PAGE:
RACINE — A Racine man was reportedly hospitalized Sunday for a collapsed lung after his roommate allegedly stabbed him while yelling homophobic slurs.
Anthony M. Harrison, 55, of the 1800 block of Marquette Street in Racine, has been charged with attempted first degree intentional homicide with domestic abuse assessments as a repeater and use of a dangerous weapon.
Racine County District Attorney Tricia Hanson explained in an email that the reason Harrison isn’t facing hate crime charges is: “There are enough facts, outside of those in the complaint, to indicate that the defendant did not intentionally select the victim because he was gay (and that) the two were fighting over household duties as they were roommates. Once the fight began, the defendant began using homophobic slurs.”
Under Wisconsin’s “hate crimes” law, §939.645, a crime can be considered a hate crime only if the crime “is committed or selects the property that is damaged or otherwise affected by the crime … in whole or in part because of the actor’s belief or perception regarding the race, religion, color, disability, sexual orientation, national origin or ancestry of that person or the owner or occupant of that property, whether or not the actor’s belief or perception was correct.”
According to a criminal complaint:
An officer with the Racine Police Department responded Sunday to the 1800 block of Marquette Street for a report of a stabbing.
Upon arrival, the officer spoke with a man later identified as Anthony Harrison.
Harrison had a large amount of blood on his clothing and a cut on one of his fingers. Harrison stated he cut someone and the knife was still in the house.
The officer located the knife lying on the floor in the living room and observed the knife had blood on it. Harrison stated he was asleep in the living room and was awoken by the victim, claiming the victim attacked him.
Harrison claimed that his roommate attacked him because his roommate is a homosexual. Harrison then said he was “getting sick of this (expletive) gay (expletive).” When he stated this, the officer observed Harrison was using an “angry tone, turned red and clenched his teeth.”
Harrison made a statement about “making good on his threats” referring to the victim, admitted the knife was his and he was in an altercation with the victim.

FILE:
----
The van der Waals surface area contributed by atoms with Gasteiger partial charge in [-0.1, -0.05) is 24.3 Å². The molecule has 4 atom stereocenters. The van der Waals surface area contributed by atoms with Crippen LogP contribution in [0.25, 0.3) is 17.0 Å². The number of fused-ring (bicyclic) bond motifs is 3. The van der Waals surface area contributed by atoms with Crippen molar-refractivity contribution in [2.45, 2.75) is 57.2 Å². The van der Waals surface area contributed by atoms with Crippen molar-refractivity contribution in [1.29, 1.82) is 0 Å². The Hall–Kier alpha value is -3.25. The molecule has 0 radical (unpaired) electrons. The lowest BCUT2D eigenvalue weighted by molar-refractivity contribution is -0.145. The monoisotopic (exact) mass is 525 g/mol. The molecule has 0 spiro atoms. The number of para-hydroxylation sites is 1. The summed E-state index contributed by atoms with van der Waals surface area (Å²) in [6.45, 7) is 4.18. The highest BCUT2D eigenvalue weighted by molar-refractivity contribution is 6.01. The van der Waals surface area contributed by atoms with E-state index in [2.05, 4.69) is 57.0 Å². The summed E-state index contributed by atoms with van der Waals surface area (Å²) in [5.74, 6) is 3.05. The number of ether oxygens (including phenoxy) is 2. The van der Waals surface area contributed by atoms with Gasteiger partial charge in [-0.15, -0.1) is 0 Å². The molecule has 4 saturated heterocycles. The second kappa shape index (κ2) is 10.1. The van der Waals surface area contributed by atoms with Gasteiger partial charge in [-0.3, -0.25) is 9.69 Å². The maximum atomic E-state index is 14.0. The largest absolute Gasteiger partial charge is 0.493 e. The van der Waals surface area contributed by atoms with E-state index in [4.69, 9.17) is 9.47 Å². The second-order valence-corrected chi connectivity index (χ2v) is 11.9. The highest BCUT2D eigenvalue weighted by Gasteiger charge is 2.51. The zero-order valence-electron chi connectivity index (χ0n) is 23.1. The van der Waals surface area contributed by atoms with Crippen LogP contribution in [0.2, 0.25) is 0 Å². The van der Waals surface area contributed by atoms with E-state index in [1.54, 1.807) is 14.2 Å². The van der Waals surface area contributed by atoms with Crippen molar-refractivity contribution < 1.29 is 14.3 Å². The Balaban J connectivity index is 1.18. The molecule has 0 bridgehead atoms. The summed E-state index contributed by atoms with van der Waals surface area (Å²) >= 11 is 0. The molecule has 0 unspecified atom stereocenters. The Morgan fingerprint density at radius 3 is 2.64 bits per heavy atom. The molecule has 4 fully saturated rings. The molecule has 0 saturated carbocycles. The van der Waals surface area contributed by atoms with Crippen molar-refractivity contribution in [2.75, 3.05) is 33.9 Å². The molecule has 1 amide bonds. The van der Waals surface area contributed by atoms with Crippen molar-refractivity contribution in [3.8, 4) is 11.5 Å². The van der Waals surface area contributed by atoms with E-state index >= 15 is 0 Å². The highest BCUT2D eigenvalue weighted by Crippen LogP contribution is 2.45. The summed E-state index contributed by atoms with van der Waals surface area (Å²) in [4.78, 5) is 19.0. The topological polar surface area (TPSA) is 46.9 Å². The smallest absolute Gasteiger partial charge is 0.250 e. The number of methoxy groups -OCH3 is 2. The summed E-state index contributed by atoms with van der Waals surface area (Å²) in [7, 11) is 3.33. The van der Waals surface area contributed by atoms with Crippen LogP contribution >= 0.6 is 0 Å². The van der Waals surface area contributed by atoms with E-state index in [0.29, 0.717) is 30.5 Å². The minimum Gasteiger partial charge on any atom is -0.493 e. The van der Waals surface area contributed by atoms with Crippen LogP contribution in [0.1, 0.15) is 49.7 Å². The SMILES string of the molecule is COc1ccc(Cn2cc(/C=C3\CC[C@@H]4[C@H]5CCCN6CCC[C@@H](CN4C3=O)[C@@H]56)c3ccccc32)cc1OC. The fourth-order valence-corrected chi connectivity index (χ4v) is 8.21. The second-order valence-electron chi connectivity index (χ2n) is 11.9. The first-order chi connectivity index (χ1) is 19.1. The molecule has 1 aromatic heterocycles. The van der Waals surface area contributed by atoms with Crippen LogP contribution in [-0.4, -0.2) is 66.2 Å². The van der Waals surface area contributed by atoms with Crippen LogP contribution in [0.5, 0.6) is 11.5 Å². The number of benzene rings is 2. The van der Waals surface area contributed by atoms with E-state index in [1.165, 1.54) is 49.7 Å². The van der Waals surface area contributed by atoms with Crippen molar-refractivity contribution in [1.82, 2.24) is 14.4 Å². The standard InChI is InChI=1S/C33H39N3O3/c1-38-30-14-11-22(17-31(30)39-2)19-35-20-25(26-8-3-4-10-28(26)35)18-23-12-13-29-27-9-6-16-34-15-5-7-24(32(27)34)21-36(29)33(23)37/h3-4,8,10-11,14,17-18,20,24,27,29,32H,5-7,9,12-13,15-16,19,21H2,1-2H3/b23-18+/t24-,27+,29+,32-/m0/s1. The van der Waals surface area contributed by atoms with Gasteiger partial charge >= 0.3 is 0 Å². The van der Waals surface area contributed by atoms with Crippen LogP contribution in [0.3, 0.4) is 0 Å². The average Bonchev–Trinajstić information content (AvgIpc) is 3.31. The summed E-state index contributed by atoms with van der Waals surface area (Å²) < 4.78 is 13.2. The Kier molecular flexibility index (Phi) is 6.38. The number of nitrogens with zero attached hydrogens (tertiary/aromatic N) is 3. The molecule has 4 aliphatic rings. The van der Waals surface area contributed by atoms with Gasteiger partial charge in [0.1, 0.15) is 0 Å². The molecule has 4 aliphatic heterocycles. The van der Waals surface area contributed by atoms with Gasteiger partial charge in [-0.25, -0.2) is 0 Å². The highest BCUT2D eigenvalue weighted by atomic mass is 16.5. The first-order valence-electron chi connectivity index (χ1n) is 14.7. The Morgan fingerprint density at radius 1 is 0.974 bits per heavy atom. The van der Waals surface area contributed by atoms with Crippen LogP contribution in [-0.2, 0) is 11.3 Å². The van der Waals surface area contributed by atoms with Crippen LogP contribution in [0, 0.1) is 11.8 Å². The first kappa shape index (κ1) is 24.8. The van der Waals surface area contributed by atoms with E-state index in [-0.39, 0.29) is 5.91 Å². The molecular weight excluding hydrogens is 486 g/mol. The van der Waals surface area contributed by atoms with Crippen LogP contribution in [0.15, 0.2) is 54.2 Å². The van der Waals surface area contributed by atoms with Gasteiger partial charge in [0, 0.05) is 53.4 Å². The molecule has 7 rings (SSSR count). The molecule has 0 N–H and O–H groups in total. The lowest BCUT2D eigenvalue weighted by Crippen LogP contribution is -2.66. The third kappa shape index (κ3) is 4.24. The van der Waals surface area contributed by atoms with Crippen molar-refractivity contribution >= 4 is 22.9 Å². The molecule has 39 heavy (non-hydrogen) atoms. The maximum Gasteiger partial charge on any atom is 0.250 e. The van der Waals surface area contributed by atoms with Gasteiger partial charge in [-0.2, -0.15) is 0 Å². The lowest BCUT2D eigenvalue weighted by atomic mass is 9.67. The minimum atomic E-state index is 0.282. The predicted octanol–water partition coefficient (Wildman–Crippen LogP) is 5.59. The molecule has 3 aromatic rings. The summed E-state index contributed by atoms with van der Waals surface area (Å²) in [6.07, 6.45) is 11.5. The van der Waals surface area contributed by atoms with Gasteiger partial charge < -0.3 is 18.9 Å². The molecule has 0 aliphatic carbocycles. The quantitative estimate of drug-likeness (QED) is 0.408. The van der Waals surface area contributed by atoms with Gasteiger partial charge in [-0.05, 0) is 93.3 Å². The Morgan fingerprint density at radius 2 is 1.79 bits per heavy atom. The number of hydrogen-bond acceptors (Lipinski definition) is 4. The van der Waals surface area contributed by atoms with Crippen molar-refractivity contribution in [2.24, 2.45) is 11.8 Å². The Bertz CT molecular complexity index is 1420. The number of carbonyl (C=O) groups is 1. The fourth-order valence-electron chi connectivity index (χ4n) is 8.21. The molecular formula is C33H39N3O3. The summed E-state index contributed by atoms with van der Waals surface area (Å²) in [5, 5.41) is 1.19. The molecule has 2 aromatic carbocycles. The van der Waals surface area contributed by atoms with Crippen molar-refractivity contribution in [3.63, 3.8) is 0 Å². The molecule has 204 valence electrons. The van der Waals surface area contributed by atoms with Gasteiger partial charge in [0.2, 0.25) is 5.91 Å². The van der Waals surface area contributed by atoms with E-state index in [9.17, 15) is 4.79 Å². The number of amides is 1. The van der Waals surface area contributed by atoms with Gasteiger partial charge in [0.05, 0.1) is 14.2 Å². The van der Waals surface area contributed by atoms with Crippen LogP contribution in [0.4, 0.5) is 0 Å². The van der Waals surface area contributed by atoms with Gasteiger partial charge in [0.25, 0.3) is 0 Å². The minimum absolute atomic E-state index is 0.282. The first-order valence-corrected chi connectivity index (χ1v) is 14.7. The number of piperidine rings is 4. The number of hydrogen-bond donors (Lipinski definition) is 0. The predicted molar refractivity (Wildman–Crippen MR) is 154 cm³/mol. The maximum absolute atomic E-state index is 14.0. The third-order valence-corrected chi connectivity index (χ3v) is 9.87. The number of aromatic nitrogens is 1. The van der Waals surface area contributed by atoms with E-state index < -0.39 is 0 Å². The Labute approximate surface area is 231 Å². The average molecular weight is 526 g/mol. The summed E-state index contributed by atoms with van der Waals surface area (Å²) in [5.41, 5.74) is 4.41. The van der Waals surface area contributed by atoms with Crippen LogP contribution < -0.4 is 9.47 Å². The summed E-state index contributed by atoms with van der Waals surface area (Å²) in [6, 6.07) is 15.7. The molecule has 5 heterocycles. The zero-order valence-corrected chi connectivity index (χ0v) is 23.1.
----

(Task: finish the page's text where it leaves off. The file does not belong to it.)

An investigator spoke with someone else who had been in the house and witnessed part of the fight. That man stated he was sleeping on the couch when he was awoken by Harrison and the victim arguing, that they were standing in the front hallway by the door and grappling.
The witness stated the victim stepped away, was covered with blood and said he had been stabbed. The bystander said Harrison admitted to stabbing the victim because he was “sick of him.”
The night of the fight, the investigator reported, the victim said he returned to the home at about 2 a.m. and there was an ongoing dispute between himself and Harrison over a dog.
He stated Harrison started calling him “gay” and other derogatory names for homosexuals. The victim stated he was angry and threw a container of chips across the room, but not at Harrison, and went to go upstairs to his room.
When the victim walked past Harrison, a physical altercation started; the victim believed Harrison threw the first punch. He stated they fought for about 10 minutes.
The victim said he never saw a knife, but when they separated, he saw the blood and realized he had been stabbed. He saw the knife in Harrison’s hand. When he tried to leave the house, the victim said Harrison tried to block him from leaving. The victim stated that both he and Harrison had been drinking.
The victim was treated at the hospital and needed surgery for a collapsed lung.
Harrison’s cash bond was set at $50,000 under the conditions that he is to have no contact with the victim, is not to consume or possess any alcohol and is not to possess or control any weapons.
Harrison was admitted to the Racine County Jail on Tuesday. His preliminary hearing is set for Thursday, June 24 at 9 a.m., online court records show.
According to research from the Williams Institute at UCLA School of Law based on 2017 data, “LGBT people are nearly four times more likely than non-LGBT people to experience violent victimization, including rape, sexual assault, and aggravated or simple assault.” And in 2018, an FBI report found that almost 1 in 5 U.S. hate crimes involved anti-LGBTQ bias.